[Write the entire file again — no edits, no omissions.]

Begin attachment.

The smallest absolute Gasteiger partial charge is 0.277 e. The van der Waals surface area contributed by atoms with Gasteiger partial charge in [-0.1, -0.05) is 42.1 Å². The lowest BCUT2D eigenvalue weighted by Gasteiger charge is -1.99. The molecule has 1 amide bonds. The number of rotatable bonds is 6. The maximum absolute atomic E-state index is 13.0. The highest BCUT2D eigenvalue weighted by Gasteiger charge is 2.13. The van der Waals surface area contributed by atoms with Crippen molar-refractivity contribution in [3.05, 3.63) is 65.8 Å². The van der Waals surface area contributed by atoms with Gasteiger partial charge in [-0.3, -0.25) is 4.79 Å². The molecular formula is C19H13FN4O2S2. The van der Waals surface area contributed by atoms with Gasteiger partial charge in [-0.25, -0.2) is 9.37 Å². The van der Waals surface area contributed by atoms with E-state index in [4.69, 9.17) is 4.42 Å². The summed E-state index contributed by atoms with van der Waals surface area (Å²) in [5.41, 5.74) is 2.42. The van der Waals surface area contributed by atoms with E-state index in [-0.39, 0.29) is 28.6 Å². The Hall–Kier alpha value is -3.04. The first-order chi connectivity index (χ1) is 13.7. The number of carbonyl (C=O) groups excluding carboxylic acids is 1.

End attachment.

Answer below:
The smallest absolute Gasteiger partial charge is 0.277 e. The van der Waals surface area contributed by atoms with Gasteiger partial charge in [-0.1, -0.05) is 42.1 Å². The lowest BCUT2D eigenvalue weighted by Gasteiger charge is -1.99. The molecule has 1 amide bonds. The number of rotatable bonds is 6. The maximum absolute atomic E-state index is 13.0. The highest BCUT2D eigenvalue weighted by Gasteiger charge is 2.13. The van der Waals surface area contributed by atoms with Crippen molar-refractivity contribution in [3.05, 3.63) is 65.8 Å². The van der Waals surface area contributed by atoms with Gasteiger partial charge in [-0.3, -0.25) is 4.79 Å². The molecular formula is C19H13FN4O2S2. The van der Waals surface area contributed by atoms with Gasteiger partial charge in [-0.25, -0.2) is 9.37 Å². The van der Waals surface area contributed by atoms with E-state index in [4.69, 9.17) is 4.42 Å². The summed E-state index contributed by atoms with van der Waals surface area (Å²) in [5.41, 5.74) is 2.42. The van der Waals surface area contributed by atoms with E-state index in [-0.39, 0.29) is 28.6 Å². The Hall–Kier alpha value is -3.04. The first-order chi connectivity index (χ1) is 13.7. The number of carbonyl (C=O) groups excluding carboxylic acids is 1.